We are now fully prepared for the onset of the SSD revolution as one can, not only differentiate between a slc and mlc SSD but also, understand the pricing, performance and lifespan considerations of each.
     
    Last edited by a moderator: Feb 6, 2015
  2. Crimsonman

    Crimsonman Ex NBR member :cry:

    Reputations:
    1,769
    Messages:
    2,650
    Likes Received:
    0
    Trophy Points:
    55
    Awesome Flamenko! What is the price?
     
  3. Les

    Les Not associated with NotebookReview in any way

    Reputations:
    4,706
    Messages:
    5,391
    Likes Received:
    1
    Trophy Points:
    0
    The price of that drive is...stated and steep but that of the mlc drives will be much cheaper. I expect to be delivering news anytime on he first mlc releases, however, companies won't release final pricing as of yet. I can say they will be in reach of many of us though.
     
  4. John Kotches

    John Kotches Notebook Evangelist

    Reputations:
    133
    Messages:
    381
    Likes Received:
    0
    Trophy Points:
    30
    To be honest with you; at this point in time the jury is still out on the lifespan of the Memoright drive.

    I'd actually prefer a Median value rather than a mean/average value; although in fairness in a prototypical Gaussian distribution the mean and medians tend to converge.

    I'm also somewhat skeptical of the techniques used to calculate the way high MTBFs that we see. How do you get to a 1 Million Hours MTBF? Run 1000 drives for 1000 hours, with one failure that's 1 Million MTBF. If one looks at the probablity of a single device to last to the MTBF; that's an entirely different prospect... It's < 50% for any given device.

    I'm not saying this to slam the claims; but rather to offer a small dose of salt and reality...
     
  5. crash

    crash NBR Assassin Super Moderator

    Reputations:
    2,221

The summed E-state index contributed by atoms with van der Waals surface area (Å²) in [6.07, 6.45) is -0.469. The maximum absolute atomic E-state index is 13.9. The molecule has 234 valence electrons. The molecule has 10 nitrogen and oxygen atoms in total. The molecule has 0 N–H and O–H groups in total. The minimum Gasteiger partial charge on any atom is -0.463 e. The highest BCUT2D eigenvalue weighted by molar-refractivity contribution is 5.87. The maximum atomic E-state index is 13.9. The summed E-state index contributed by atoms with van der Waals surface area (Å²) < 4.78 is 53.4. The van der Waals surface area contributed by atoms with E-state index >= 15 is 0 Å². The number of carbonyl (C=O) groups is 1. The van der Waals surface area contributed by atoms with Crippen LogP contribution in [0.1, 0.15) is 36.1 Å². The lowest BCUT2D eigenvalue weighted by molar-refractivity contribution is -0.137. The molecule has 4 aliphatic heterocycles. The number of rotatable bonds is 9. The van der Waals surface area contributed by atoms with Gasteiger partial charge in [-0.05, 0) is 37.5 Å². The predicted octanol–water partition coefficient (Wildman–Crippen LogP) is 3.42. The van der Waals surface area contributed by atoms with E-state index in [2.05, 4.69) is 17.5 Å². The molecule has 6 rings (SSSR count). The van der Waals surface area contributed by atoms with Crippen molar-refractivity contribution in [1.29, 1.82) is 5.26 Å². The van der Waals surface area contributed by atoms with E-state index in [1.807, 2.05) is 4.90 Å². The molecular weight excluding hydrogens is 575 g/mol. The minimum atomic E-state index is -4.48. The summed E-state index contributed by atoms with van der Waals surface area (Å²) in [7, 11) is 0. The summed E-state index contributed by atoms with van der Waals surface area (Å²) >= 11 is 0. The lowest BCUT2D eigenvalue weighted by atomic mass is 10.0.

Messages:
    5,540
    Likes Received:
    10
    Trophy Points:
    206
    Once again, an excellent guide/review. I didn't know there was a difference in SSDs (slc vs. mlc) until now. Very informative. I just hope SSD prices go down in a few years because I really want one!
     
  6. powerpack

    powerpack Notebook Prophet

    Reputations:
    7,101
    Messages:
    5,758
    Likes Received:
    0
    Trophy Points:
    0
    Very good post. Some day all will recognize wear is not the big issue people want to make it out to be. But until then thank you for trying to explain. 7 years is enough if you know. Some people love being "Devil's Advocate" and pretending they are using 7 Year old computers and loving it? Not! So what issue?
     
  7. SpeedyMods

    SpeedyMods Notebook Deity

    Reputations:
    167
    Messages:
    1,336
    Likes Received:
    0
    Trophy Points:
    55
    Great article flamenko, makes it much easier to understand the differences between MLC and SLC SSD's.

    I just wish that they would make it to shelves quickly to drive prices downward. I have no problem with getting a MLC drive, and the current memory prices make it seem that they will be affordable in the not too distant future.

    A 7 year lifetime is really no problem for most people, since in 7 years it is entirely likely that we won't be counting in GB's anymore, having moved to TB's and PB's. 7 years of physical lifetime will outlast the practicality of the drive. I don't see any reason for an individual to buy a SSD to last 100 years, since they will probably stop using it in 3-5.

    Greg
     
  8. Matt is Pro

    Matt is Pro I'm a PC, so?

    Reputations:
    347
    Messages:
    2,179
    Likes Received:
    0
    Trophy Points:
    55
    Agreed.

    I'd be perfectly happy with an MLC SSD. 7-10 years is fine. I've had my HDD for almost two years now and I'm already looking for another notebook(with new HDD or SSD).

    MLC SSDs are still better then traditional HDDs.

    Fantastic article flamenko! As always.
     
  9. Les

    Les Not associated with NotebookReview in any way

    Reputations:
    4,706
    Messages:
    5,391
    Likes Received:
    1
    Trophy Points:
    0
    Right now the industry seems to be in a period of rush rush to get the first mlc drives out. Mtron expected to have them out by Feb 12 but ran into a delay and now expects the beginning of March. Pricing is a hard answer to get from any company because their recommended retail price and end selling price has been drastically different thusfar. Lets face it, SSDs for the most part have been reserved for those that can afford it in the last few months unless, like me, you were able to negotiate a great price from Dell.